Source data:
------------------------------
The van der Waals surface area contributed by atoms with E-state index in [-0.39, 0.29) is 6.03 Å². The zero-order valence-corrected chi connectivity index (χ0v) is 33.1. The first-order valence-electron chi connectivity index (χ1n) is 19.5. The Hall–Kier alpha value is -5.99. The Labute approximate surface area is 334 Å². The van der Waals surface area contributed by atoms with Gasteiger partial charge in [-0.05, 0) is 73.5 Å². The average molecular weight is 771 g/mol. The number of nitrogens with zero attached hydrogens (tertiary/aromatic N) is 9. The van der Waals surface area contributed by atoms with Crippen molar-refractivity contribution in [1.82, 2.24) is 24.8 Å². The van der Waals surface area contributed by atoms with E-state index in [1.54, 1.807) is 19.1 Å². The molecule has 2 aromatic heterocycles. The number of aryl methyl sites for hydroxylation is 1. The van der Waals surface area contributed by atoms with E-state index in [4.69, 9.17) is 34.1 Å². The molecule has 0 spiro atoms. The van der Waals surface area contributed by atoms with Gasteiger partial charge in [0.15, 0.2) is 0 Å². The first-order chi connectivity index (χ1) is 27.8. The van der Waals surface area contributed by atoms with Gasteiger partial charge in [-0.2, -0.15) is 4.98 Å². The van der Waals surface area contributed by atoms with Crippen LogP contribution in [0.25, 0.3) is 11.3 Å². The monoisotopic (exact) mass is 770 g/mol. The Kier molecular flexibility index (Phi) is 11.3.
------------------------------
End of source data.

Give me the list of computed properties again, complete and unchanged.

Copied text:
The van der Waals surface area contributed by atoms with E-state index in [-0.39, 0.29) is 6.03 Å². The zero-order valence-corrected chi connectivity index (χ0v) is 33.1. The first-order valence-electron chi connectivity index (χ1n) is 19.5. The Hall–Kier alpha value is -5.99. The Labute approximate surface area is 334 Å². The van der Waals surface area contributed by atoms with Gasteiger partial charge in [-0.05, 0) is 73.5 Å². The average molecular weight is 771 g/mol. The number of nitrogens with zero attached hydrogens (tertiary/aromatic N) is 9. The van der Waals surface area contributed by atoms with Crippen molar-refractivity contribution in [1.82, 2.24) is 24.8 Å². The van der Waals surface area contributed by atoms with E-state index in [1.54, 1.807) is 19.1 Å². The molecule has 2 aromatic heterocycles. The number of aryl methyl sites for hydroxylation is 1. The van der Waals surface area contributed by atoms with E-state index in [4.69, 9.17) is 34.1 Å². The molecule has 0 spiro atoms. The van der Waals surface area contributed by atoms with Gasteiger partial charge in [0.15, 0.2) is 0 Å². The first-order chi connectivity index (χ1) is 27.8. The van der Waals surface area contributed by atoms with Gasteiger partial charge in [-0.2, -0.15) is 4.98 Å². The van der Waals surface area contributed by atoms with Crippen LogP contribution in [0.25, 0.3) is 11.3 Å². The monoisotopic (exact) mass is 770 g/mol. The Kier molecular flexibility index (Phi) is 11.3.